Take a walk around Ejutla’s shady plaza to get your bearings. The portico-fronted presidencia municipal stands on the plaza’s south side, the market is on the north, and the big, proud Templo de la Natividad towers above the southeast corner. Sometime around 1750, the present church replaced the 16th- century original (which itself replaced a big pre-conquest Zapotec pyramid). Over the years, earthquakes took their toll; it was extensively restored around 1900.
Several large hieroglyph-decorated stone blocks built into the church’s walls attest to the fact that the entire town remains an unexplored archaeological zone. You can find more evidence of this about two blocks north and two blocks east of the church, near the corner of Calles Altimirano and 16 de Septiembre. A big house compound encloses what appears to be a small hill, which is actually a buried temple-topped pyramid. Look for the several hieroglyph-decorated pre-conquest monoliths that have been incorporated into modern walls.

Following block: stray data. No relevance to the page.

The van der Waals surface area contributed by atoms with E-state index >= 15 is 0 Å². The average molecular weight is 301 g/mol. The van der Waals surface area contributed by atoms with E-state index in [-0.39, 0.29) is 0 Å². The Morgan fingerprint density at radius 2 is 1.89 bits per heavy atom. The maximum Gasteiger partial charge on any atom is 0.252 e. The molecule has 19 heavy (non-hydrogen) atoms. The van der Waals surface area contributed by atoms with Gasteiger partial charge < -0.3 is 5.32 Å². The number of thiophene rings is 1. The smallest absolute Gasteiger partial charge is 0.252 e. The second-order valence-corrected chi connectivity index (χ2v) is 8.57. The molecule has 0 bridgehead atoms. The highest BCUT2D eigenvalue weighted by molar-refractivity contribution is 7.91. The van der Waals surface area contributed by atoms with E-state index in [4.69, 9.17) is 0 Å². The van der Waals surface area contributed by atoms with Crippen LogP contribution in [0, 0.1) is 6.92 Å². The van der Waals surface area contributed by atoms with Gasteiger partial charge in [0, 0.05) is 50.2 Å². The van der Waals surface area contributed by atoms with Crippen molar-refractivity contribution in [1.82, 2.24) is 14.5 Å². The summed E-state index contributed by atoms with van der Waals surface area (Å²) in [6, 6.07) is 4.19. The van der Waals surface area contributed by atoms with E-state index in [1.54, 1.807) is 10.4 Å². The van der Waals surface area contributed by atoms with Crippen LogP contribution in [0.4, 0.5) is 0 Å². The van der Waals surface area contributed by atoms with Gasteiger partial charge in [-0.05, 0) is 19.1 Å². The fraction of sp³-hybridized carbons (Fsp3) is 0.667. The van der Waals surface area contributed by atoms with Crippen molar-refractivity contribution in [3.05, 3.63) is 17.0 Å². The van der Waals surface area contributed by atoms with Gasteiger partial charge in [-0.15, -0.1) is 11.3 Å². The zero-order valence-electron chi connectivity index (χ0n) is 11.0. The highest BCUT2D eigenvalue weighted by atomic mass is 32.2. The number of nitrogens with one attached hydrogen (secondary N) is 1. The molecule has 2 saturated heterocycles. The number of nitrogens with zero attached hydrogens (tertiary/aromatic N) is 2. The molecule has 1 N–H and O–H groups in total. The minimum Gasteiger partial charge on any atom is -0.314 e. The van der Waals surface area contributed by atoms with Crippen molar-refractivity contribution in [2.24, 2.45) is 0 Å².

Since the church is usually open, you might as well step into the cool interior and contemplate the town’s patron, the Virgin of the Nativity, presiding above the altar in what at first glance appears to be a bridal gown. In the lovely transept chapel on the right of the nave, you’ll see another image of the same patron. Local people celebrate both, with a big fiesta centering around December 8.
For something else interesting, step over to the presidencia and look on the wall for Ejutla’s official escudo (coat of arms), which incorporates no arms at all. It’s a portrait in tile of a bean vine, encircling a view of the sun rising from behind a likeness of Cerro El Labrador, the town’s sacred mountain, towering in the east. A poem in praise of the “SUN, which rises here earlier than other lands . . . the source of life . . . without which there would be nothing” is included at the base of the escudo.
© Bruce Whipperman from Moon Oaxaca, 5th edition